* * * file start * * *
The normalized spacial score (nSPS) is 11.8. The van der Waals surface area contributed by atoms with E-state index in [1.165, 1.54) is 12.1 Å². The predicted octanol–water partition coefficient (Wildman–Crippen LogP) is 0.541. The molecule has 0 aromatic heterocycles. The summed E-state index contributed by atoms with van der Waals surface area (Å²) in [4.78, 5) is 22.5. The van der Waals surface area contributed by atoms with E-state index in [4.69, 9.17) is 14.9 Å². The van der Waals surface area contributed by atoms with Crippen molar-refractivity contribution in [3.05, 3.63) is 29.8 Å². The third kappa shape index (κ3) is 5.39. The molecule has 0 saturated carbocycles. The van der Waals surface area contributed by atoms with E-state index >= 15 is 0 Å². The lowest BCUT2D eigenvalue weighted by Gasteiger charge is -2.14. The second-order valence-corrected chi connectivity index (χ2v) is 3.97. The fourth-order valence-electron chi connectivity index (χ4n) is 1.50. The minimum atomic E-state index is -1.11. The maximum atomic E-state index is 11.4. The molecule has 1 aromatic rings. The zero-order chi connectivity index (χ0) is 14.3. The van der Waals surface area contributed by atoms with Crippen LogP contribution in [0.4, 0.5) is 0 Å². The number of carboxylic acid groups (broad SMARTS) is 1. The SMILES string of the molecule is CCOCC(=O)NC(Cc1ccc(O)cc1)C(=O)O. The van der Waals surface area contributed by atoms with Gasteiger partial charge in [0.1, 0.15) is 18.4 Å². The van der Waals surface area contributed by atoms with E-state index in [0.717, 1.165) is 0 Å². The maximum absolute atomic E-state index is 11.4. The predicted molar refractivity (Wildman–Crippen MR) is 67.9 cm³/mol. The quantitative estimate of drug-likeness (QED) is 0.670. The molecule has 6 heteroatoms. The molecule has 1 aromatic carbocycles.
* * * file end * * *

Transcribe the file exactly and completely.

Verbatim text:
The normalized spacial score (nSPS) is 11.8. The van der Waals surface area contributed by atoms with E-state index in [1.165, 1.54) is 12.1 Å². The predicted octanol–water partition coefficient (Wildman–Crippen LogP) is 0.541. The molecule has 0 aromatic heterocycles. The summed E-state index contributed by atoms with van der Waals surface area (Å²) in [4.78, 5) is 22.5. The van der Waals surface area contributed by atoms with E-state index in [4.69, 9.17) is 14.9 Å². The van der Waals surface area contributed by atoms with Crippen molar-refractivity contribution in [3.05, 3.63) is 29.8 Å². The third kappa shape index (κ3) is 5.39. The molecule has 0 saturated carbocycles. The van der Waals surface area contributed by atoms with E-state index >= 15 is 0 Å². The lowest BCUT2D eigenvalue weighted by Gasteiger charge is -2.14. The second-order valence-corrected chi connectivity index (χ2v) is 3.97. The fourth-order valence-electron chi connectivity index (χ4n) is 1.50. The minimum atomic E-state index is -1.11. The maximum atomic E-state index is 11.4. The molecule has 1 aromatic rings. The zero-order chi connectivity index (χ0) is 14.3. The van der Waals surface area contributed by atoms with Crippen LogP contribution in [0.4, 0.5) is 0 Å². The number of carboxylic acid groups (broad SMARTS) is 1. The SMILES string of the molecule is CCOCC(=O)NC(Cc1ccc(O)cc1)C(=O)O. The van der Waals surface area contributed by atoms with Gasteiger partial charge in [0.1, 0.15) is 18.4 Å². The van der Waals surface area contributed by atoms with E-state index in [0.717, 1.165) is 0 Å². The maximum absolute atomic E-state index is 11.4. The predicted molar refractivity (Wildman–Crippen MR) is 67.9 cm³/mol. The quantitative estimate of drug-likeness (QED) is 0.670. The molecule has 6 heteroatoms. The molecule has 1 aromatic carbocycles.